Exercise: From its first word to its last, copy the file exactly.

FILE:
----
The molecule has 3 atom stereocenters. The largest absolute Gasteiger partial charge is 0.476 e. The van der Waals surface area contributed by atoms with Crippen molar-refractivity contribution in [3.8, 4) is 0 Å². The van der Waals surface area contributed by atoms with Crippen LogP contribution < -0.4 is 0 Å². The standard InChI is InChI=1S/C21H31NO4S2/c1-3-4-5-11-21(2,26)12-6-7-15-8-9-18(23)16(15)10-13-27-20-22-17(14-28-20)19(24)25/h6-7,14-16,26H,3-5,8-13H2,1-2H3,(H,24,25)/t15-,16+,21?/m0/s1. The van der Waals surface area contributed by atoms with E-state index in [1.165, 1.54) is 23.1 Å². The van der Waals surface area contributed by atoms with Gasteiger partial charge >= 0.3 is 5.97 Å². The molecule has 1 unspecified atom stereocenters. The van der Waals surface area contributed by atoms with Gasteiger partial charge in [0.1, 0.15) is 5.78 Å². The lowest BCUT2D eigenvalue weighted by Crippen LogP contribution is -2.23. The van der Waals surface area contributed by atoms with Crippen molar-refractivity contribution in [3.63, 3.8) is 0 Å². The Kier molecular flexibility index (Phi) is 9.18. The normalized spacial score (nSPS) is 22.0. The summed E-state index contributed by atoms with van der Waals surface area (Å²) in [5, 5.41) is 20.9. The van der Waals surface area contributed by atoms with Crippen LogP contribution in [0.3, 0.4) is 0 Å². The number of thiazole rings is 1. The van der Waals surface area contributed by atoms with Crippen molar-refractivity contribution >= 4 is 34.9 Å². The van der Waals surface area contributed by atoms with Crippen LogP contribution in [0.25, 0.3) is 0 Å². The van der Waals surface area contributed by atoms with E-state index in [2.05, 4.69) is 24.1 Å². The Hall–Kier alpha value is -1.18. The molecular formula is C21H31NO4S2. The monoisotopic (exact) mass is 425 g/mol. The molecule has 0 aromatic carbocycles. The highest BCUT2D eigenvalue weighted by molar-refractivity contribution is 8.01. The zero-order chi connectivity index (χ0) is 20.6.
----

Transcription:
The molecule has 3 atom stereocenters. The largest absolute Gasteiger partial charge is 0.476 e. The van der Waals surface area contributed by atoms with Crippen molar-refractivity contribution in [3.8, 4) is 0 Å². The van der Waals surface area contributed by atoms with Crippen LogP contribution < -0.4 is 0 Å². The standard InChI is InChI=1S/C21H31NO4S2/c1-3-4-5-11-21(2,26)12-6-7-15-8-9-18(23)16(15)10-13-27-20-22-17(14-28-20)19(24)25/h6-7,14-16,26H,3-5,8-13H2,1-2H3,(H,24,25)/t15-,16+,21?/m0/s1. The van der Waals surface area contributed by atoms with E-state index in [1.165, 1.54) is 23.1 Å². The van der Waals surface area contributed by atoms with Gasteiger partial charge >= 0.3 is 5.97 Å². The molecule has 1 unspecified atom stereocenters. The van der Waals surface area contributed by atoms with Gasteiger partial charge in [0.1, 0.15) is 5.78 Å². The lowest BCUT2D eigenvalue weighted by Crippen LogP contribution is -2.23. The van der Waals surface area contributed by atoms with Crippen molar-refractivity contribution in [3.63, 3.8) is 0 Å². The Kier molecular flexibility index (Phi) is 9.18. The normalized spacial score (nSPS) is 22.0. The summed E-state index contributed by atoms with van der Waals surface area (Å²) in [5, 5.41) is 20.9. The van der Waals surface area contributed by atoms with Crippen LogP contribution in [0.3, 0.4) is 0 Å². The number of thiazole rings is 1. The van der Waals surface area contributed by atoms with Crippen molar-refractivity contribution >= 4 is 34.9 Å². The van der Waals surface area contributed by atoms with Crippen LogP contribution in [0.25, 0.3) is 0 Å². The van der Waals surface area contributed by atoms with E-state index in [2.05, 4.69) is 24.1 Å². The Hall–Kier alpha value is -1.18. The molecular formula is C21H31NO4S2. The monoisotopic (exact) mass is 425 g/mol. The molecule has 0 aromatic carbocycles. The highest BCUT2D eigenvalue weighted by molar-refractivity contribution is 8.01. The zero-order chi connectivity index (χ0) is 20.6.